May 09,Kandy: In the recent past Sri Lanka has been successful in overcoming many development challenges including moving people out of poverty and taking measures to boost shared prosperity, the World Bank said.
Addressing the South Asian Urban Transformation Workshop held in Kandy, in central Sri Lanka, World Bank Country Director for Sri Lanka and the Maldives, Francoise Clottes said the country is now focusing on addressing new challenges involving bold decisions and transformational approaches.
The World Bank official said given the magnitude of the urbanization process, Sri Lankan cities will have tremendous opportunities for economic and social development while facing unprecedented policy challenges at the same time.
She said the urbanization also means greater pressure on land and housing as well as the entire networked infrastructure underlying the supply of basic urban services, leading to a rapid deterioration in a quality of life for their citizens.
"The challenge is to respond fast and efficiently," the official said.
Urban development is a relatively new area of engagement for the World Bank, supported by the first IBRD loan to Sri Lanka in 2012 to regenerate Sri Lanka's urban areas.
The Metro Colombo Urban Development project is currently helping the Colombo Metropolitan Region to address obstacles to realizing its full economic potential, including inadequate infrastructure and services and significant vulnerability to flooding
The World Bank is also extending its support to Sri Lankan government in the urban sector through a second large project which was approved by the World Bank Board 3 days ago- the Strategic Cities Development Project, which focuses on urban services improvement in two cities: Kandy and Galle.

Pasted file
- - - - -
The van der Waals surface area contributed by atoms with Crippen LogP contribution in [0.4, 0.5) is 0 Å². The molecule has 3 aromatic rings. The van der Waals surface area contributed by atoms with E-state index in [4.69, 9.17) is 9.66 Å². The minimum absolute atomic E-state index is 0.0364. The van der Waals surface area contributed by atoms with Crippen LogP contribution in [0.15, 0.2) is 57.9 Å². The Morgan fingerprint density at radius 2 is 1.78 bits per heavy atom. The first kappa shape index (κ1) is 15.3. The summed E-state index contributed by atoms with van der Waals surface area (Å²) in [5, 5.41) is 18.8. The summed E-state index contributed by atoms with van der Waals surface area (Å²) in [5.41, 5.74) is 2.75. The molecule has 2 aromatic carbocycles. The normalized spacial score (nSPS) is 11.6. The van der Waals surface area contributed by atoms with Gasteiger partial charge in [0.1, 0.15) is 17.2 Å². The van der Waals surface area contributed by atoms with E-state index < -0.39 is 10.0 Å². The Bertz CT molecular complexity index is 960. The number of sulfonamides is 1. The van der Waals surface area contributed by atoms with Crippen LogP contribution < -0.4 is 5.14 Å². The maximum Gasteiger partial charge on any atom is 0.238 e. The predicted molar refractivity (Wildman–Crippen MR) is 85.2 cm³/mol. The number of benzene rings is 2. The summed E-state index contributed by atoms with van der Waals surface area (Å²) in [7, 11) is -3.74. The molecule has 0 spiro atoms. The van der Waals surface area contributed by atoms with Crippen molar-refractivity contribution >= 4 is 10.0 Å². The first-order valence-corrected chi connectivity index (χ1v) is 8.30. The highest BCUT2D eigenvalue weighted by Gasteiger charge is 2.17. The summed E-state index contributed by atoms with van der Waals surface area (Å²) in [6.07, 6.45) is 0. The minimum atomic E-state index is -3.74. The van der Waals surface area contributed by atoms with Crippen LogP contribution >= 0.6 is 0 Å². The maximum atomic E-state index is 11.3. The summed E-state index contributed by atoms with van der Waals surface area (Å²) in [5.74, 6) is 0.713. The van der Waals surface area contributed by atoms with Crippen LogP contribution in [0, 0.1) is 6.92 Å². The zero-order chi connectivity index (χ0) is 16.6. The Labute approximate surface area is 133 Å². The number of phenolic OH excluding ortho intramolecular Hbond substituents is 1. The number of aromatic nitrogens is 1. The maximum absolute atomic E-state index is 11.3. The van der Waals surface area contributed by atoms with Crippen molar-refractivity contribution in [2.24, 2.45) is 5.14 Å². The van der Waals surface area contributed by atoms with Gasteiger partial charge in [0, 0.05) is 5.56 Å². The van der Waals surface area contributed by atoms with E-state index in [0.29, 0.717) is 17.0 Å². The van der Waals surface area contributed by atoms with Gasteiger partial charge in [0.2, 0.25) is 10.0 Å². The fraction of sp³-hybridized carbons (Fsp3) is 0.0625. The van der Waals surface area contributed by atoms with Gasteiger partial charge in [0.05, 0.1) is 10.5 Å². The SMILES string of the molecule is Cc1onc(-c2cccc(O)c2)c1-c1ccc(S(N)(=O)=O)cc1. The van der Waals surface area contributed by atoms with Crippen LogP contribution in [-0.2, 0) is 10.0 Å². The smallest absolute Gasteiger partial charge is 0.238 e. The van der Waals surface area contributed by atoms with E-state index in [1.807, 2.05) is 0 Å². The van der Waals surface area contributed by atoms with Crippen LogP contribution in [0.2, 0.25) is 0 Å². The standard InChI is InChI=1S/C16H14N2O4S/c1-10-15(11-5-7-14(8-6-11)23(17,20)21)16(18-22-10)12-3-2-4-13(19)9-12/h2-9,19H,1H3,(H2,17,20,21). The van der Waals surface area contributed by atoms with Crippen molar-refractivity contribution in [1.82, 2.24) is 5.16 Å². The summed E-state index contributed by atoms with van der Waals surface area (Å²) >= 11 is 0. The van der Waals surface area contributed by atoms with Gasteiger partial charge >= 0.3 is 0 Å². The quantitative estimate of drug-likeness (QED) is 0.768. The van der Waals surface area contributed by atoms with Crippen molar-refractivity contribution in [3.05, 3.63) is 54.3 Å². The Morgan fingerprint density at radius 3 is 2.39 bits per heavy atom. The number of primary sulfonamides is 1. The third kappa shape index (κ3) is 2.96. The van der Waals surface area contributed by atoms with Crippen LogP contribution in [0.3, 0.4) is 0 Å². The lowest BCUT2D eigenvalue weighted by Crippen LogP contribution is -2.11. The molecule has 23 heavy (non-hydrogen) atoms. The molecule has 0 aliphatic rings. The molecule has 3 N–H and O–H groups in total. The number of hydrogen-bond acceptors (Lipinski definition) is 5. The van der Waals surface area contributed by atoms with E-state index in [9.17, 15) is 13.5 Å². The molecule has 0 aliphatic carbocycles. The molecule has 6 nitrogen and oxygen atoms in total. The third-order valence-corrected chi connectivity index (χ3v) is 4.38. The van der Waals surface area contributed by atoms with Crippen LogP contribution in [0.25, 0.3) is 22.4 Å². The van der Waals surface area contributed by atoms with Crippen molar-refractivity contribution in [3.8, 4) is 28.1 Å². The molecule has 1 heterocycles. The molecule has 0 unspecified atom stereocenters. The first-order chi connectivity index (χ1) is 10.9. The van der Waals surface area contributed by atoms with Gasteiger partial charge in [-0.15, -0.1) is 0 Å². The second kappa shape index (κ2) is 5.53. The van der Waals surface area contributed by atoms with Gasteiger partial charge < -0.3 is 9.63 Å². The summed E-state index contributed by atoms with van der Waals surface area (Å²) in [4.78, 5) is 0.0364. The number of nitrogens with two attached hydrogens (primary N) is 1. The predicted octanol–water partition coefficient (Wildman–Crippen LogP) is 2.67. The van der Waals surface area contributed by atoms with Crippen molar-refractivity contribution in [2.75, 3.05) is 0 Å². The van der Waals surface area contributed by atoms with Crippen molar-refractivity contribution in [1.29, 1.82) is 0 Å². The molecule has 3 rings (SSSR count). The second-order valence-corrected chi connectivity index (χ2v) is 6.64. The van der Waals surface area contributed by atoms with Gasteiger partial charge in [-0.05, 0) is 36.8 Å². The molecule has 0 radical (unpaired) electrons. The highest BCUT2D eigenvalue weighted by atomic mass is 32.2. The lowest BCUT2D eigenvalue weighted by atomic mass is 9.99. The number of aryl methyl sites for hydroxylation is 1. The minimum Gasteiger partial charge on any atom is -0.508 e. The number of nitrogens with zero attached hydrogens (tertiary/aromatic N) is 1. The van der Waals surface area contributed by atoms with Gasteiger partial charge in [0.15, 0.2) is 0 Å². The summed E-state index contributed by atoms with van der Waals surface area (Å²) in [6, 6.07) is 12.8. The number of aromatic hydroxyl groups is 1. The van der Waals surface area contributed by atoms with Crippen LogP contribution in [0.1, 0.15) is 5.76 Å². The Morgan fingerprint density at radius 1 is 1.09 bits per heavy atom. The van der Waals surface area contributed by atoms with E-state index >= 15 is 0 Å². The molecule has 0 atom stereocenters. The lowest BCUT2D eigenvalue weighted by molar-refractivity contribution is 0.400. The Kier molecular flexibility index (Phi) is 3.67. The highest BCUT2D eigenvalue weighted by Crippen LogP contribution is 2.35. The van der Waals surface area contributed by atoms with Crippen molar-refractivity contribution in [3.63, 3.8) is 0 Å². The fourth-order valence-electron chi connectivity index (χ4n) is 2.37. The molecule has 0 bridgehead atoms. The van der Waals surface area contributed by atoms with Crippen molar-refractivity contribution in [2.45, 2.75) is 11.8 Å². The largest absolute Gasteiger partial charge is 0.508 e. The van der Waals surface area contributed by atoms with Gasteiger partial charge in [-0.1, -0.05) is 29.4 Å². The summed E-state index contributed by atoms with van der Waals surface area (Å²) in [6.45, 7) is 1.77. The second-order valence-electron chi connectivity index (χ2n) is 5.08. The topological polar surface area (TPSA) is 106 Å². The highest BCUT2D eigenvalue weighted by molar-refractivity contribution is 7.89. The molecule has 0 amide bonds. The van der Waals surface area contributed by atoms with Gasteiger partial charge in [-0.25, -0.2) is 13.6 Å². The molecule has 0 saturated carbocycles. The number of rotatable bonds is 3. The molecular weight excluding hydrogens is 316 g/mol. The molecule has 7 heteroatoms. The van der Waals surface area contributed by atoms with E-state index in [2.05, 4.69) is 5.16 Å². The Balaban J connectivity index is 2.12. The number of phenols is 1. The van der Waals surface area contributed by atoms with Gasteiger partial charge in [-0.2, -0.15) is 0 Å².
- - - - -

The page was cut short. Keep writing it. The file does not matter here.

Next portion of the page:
Sri Lanka is taking important steps to implement its urban vision, including connectivity improvements, urban renewal and sustainable initiatives in its strategic cities, according to the World Bank official.
"The Bank will stand ready to provide support to understand the economic drivers of rapidly growing cities," she said.
"Fostering economic growth in major urban centers outside of Colombo should produce a more spatially balanced contribution to the economic opportunities and bolster shared prosperity and overall national economic growth."
Ms. Clottes said the Sri Lankan government is not only aware of issues connected with urbanization but also provides the space to deliberate and find means of addressing these issues.